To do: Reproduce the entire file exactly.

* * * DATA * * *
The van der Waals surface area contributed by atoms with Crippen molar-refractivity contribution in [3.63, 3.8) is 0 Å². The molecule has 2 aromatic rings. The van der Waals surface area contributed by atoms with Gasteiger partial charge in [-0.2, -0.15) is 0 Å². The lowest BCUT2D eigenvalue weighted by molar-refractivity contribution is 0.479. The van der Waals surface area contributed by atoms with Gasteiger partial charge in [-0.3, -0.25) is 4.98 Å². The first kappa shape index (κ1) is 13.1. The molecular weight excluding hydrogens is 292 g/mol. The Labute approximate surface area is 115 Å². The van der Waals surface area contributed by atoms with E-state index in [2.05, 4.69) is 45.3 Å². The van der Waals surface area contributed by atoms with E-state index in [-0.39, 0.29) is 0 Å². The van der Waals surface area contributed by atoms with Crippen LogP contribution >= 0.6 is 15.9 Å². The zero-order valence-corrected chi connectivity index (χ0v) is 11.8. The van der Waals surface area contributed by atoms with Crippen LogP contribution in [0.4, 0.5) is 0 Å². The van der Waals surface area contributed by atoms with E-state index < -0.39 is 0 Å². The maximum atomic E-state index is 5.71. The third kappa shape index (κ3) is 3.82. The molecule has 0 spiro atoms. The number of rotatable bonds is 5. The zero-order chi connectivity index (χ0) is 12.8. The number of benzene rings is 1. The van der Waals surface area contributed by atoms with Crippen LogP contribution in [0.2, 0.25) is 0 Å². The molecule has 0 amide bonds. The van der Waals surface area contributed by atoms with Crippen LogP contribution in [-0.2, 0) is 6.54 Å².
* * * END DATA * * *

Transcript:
The van der Waals surface area contributed by atoms with Crippen molar-refractivity contribution in [3.63, 3.8) is 0 Å². The molecule has 2 aromatic rings. The van der Waals surface area contributed by atoms with Gasteiger partial charge in [-0.2, -0.15) is 0 Å². The lowest BCUT2D eigenvalue weighted by molar-refractivity contribution is 0.479. The van der Waals surface area contributed by atoms with Gasteiger partial charge in [-0.3, -0.25) is 4.98 Å². The first kappa shape index (κ1) is 13.1. The molecular weight excluding hydrogens is 292 g/mol. The Labute approximate surface area is 115 Å². The van der Waals surface area contributed by atoms with E-state index in [2.05, 4.69) is 45.3 Å². The van der Waals surface area contributed by atoms with E-state index in [-0.39, 0.29) is 0 Å². The van der Waals surface area contributed by atoms with Crippen LogP contribution >= 0.6 is 15.9 Å². The zero-order valence-corrected chi connectivity index (χ0v) is 11.8. The van der Waals surface area contributed by atoms with Crippen LogP contribution in [0.4, 0.5) is 0 Å². The van der Waals surface area contributed by atoms with E-state index < -0.39 is 0 Å². The maximum atomic E-state index is 5.71. The third kappa shape index (κ3) is 3.82. The molecule has 0 spiro atoms. The number of rotatable bonds is 5. The zero-order chi connectivity index (χ0) is 12.8. The number of benzene rings is 1. The van der Waals surface area contributed by atoms with Crippen LogP contribution in [0.2, 0.25) is 0 Å². The molecule has 0 amide bonds. The van der Waals surface area contributed by atoms with Crippen LogP contribution in [-0.2, 0) is 6.54 Å².